14 Goat s rue (Galega officinalis) ( wikipedia, Epibase). The killer in the haystack Our Garden has many important and varied roles. This is an account of just one of those. A veterinarian working for Animal Health Care Flanders ( Dierengezondheidszorg Vlaanderen ) needed to find out why a flock of sheep he was asked to inspect were dying. After a number of unsuccessful attempts to receive help at other institutions he contacted the Belgian Poison Centre. There he was told they were unable to help but advised him to contact the Botanic Garden. Soon after a large bag filled with hay was delivered to the Garden. In previous days over 3 sheep on a single farm in the vicinity of Antwerp had died. The veterinarian suspected that hay from a recently opened bale was responsible. Our researchers therefore screened the hay for the presence of poisonous plants. The bag was emptied onto a large table. Not being of the highest quality, the hay smelled unpalatable. Many stems and leaves were covered with a white mould. Due to the lack of sporangia a mycologist failed to identify the mould, but he doubted there was a link with the sudden mortality of sheep. Meanwhile the hay was screened for other possible culprits. Next to several different grass species and a few prickly fragments of brambles were numerous stems of something that looked like a vetch (Vicia). Close inspection yielded sufficient material for a positive identification from the Botanic Garden s herbarium collections, although it was a surprise. Rather than a native species, the dried fragments proved to be goat s rue (Galega officinalis), naturally restricted to South, Central and Eastern Europe and Southwest Asia. It is a rather attractive herbaceous perennial, sometimes cultivated as an ornamental. Goat s rue has been listed as a rare exotic species in Belgium since the 19 th century, but it appears that it is persisting and expanding its distribution in a small number of locations across Belgium. A little more research revealed that when present in hay, goat s rue is life-threatening to animals, especially sheep. Furthermore, the symptoms exhibited by the dying sheep perfectly matched the effects this plant can have as recorded in the veterinary literature. Further investigations revealed that in previous years, this plant had been recorded by a botanist in the vicinity of the grassland where the hay had been cut. This population probably originated from plants discarded from a nearby garden. In total, 38 sheep died over a few days and 3 tons of hay was destroyed. It is a sad story, but the incident offered haystack science (an unpleasant, denigrating 19 th -century description of herbarium-based botany) a nice opportunity to prove its worth. Inspiring and informing The Garden is home to 18, different kinds of plant, set within 92 hectares of historical domain. It is a beautiful, diverse, green space and a source of enjoyment, wonder and inspiration tempting about 1, visitors per year. Using a broad spectrum of plant displays, museum artefacts, webpages, science communication tools, events, informal learning, awareness instruments and experience-based educational activities, the Garden has the potential to change people s understanding of the importance of plants for human well-being and to emphasise the vital importance of plant conservation. Building on this understanding, the Garden can stimulate people of all ages, backgrounds and abilities to act in a sustainable and responsible way. 38 sheep died in the vicinity of Antwerp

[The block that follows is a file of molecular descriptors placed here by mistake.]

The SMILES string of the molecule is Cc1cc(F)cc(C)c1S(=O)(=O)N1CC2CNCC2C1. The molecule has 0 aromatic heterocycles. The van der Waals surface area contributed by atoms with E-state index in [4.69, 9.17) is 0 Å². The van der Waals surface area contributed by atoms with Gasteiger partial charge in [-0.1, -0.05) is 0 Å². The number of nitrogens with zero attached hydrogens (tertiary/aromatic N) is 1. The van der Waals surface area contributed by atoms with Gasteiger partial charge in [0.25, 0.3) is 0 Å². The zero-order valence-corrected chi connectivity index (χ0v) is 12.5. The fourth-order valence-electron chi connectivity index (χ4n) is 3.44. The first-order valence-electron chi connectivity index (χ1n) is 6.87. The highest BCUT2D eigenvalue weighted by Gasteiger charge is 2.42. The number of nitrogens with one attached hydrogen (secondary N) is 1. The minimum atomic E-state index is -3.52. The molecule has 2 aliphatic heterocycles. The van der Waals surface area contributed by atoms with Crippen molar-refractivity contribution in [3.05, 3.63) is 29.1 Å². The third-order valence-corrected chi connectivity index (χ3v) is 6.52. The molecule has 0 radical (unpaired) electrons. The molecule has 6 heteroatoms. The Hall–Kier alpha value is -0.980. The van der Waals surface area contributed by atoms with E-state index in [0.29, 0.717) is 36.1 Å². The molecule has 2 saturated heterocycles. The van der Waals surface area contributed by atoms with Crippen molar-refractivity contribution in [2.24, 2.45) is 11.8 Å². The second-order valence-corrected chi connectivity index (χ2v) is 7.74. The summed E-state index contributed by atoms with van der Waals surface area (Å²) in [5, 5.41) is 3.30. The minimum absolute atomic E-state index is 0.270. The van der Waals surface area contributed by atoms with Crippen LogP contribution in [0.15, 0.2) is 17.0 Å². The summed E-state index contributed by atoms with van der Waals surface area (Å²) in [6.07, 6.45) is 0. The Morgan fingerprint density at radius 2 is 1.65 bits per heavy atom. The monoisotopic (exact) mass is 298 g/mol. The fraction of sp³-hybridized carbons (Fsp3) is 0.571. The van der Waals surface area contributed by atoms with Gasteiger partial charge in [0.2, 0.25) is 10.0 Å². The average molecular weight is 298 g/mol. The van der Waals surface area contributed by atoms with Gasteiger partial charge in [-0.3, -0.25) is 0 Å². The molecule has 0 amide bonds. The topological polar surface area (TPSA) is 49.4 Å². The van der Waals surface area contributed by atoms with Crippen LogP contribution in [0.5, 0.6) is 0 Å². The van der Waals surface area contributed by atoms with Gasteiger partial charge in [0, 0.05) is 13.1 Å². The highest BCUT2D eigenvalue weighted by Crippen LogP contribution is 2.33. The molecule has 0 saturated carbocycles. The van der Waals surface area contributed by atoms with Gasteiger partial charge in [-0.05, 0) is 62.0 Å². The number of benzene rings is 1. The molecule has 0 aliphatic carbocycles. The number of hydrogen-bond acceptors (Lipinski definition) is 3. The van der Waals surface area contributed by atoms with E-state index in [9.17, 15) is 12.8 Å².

15 Expanding our Magnolia collection Plants that bite back: establishing an important reference collection of carnivorous plants at Meise Magnolia Limelight, a wonderful yellow flowering magnolia. The genus Magnolia represents a highly attractive group of flowering shrubs and trees. During 213, we decided to expand our collection, initially established in the early 198s. Since these first plantings the wealth of new cultivars has risen considerably, while a noticeable warming of the climate has meant less hardy Chinese species have a real chance of surviving Belgian winters. Over the course of 213, the Garden enlarged its collection by 32 new taxa swelling the existing collection to 71 (85 accessions). New acquisitions include rare Chinese species: Magnolia biondii; M. doltsopa; M. zenii; the exquisite M. sargentiana var. robusta; the tender M. campbellii; and M. sprengeri var. sprengeri. American taxa were represented by M. virginiana var. australis, a tender evergreen from south-east USA. Magnolia season always attracts the public to our Garden, therefore stunning new hybrids and cultivars complement the botanical species. These include the yellow-flowering cultivars: Limelight, Sundance and Yellow Lantern ; the deep purple Black Tulip ; pinkflowered Flamingo ; the unusual form of M. loebneri Mag s Pirouette ; and selections from the USA and New Zealand, such as David Clulow, Daybreak, Atlas, Galaxy, Spectrum, and Star Wars. All these magnolias can be viewed along a self-guided magnolia walk that takes the visitor in different parts of the Garden including the M. stellata-group near the Herbarium building, hardy hybrids around the Plant Palace, botanical species in the Fruticetum and tender hybrids in the Woodland Garden and surrounds of the Orangery. During 212 and 213, our Garden developed a living reference collection of carnivorous plant species. Previously, Meise kept a modest collection mainly housing material originating from cultivation. Carnivorous plants have always fascinated botanists and horticulturalists due to their remarkable abilities to capture and digest invertebrates and even small frogs and mammals with their modified leaves serving as traps. The most common natural habitat for these plants are bogs and marshes where water is abundant and nutrient concentrations low. These areas are continually destroyed through land drainage and eutrophication. Along with over-collecting, this has led to many species being threatened by extinction. Meise increased its collections by 169 accessions (121 botanical species), of which 46.7% are of known wild origin. Living representatives of: Cephalotaceae (Cephalotus); Droseraceae (Aldrovanda, Dionaea, Drosera); Drosophyllaceae (Drosophyllum); Lentibulariaceae (Genlisea, Pinguicula, Utricularia); Nepenthaceae (Nepenthes); and Sarraceniaceae (Darlingtonia, Heliamphora, Sarracenia) serve as an important reference collection. Learning and discovering Pinguicula rotundiflora at the Botanic Garden. Planting bulbs of Crocus chrysanthus Blue Pearl by hand. Meise lights up spring with 4, bulbs Collectively, the Botanic Garden curates hundreds of different bulbous species. Until 213, these bulbs, corms and tubers were predominantly displayed in small groups, or in isolation. We decided that there was a need for larger, more impressive displays that would complement the richness of naturally occurring spring bulbs such as snowdrop, (Galanthus nivalis), wood anemone (Anemone nemorosa) and ramsons (Allium ursinum). Over a few weeks in autumn, volunteers, gardeners and assistant curators planted over 4, bulbs by hand. Focus centered on outdoor lawned areas that were easily visible from the main paths and thus frequently visited by the public. These areas included the main entrance, the Castle and the area surrounding the Plant Palace. The spring of 214 is expected to herald drifts of spring flowers: Narcissus Carlton ; Crocus chrysanthus Cream Beauty, Blue Pearl ; Crocus tommasinianus Ruby Giant, Whitewell Purple ; Crocus vernus Flower Record, Jeanne d Arc, Remembrance, Yellow Mammoth, Striped Beauty ; Ornithogalum umbellatum; and Fritillaria meleagris. Offering children the opportunity to discover the world of botany is one of the goals of our Botanic Garden. Our participation in INQUIRE, a pan-european education project on inquiry-based science education (IBSE), offered our education staff a fine opportunity to strengthen our collaboration with the Flemish Education Department. When the project concluded in November 213, we could look back on three years of exploring the possibilities of IBSE, together with highly motivated teachers, teachers trainers and educators. Inquiry-based education had recently become an important item in the new Flemish school curriculum, but it was evident that many teachers and education stakeholders did not feel familiar or comfortable with this new methodology. Consequently, we decided to share our experiences with educational advisors by offering a portfolio of evidence from the INQUIRE project. As a result of the Garden s contacts with education policy makers and advisors, the Flemish Association of Catholic Secondary Education (VVKSO) organised a one-day conference at our Garden to help address the educational stakeholders needs. This included hands-on inquiry-based activities in our glasshouses. We offered a similar program to several groups of teachers trainees and we plan to strengthen our relationship with the teacher training institutes in the future. Photosynthesis experiment as an example of Inquiry-based scientific education. Inspiring and informing 26 27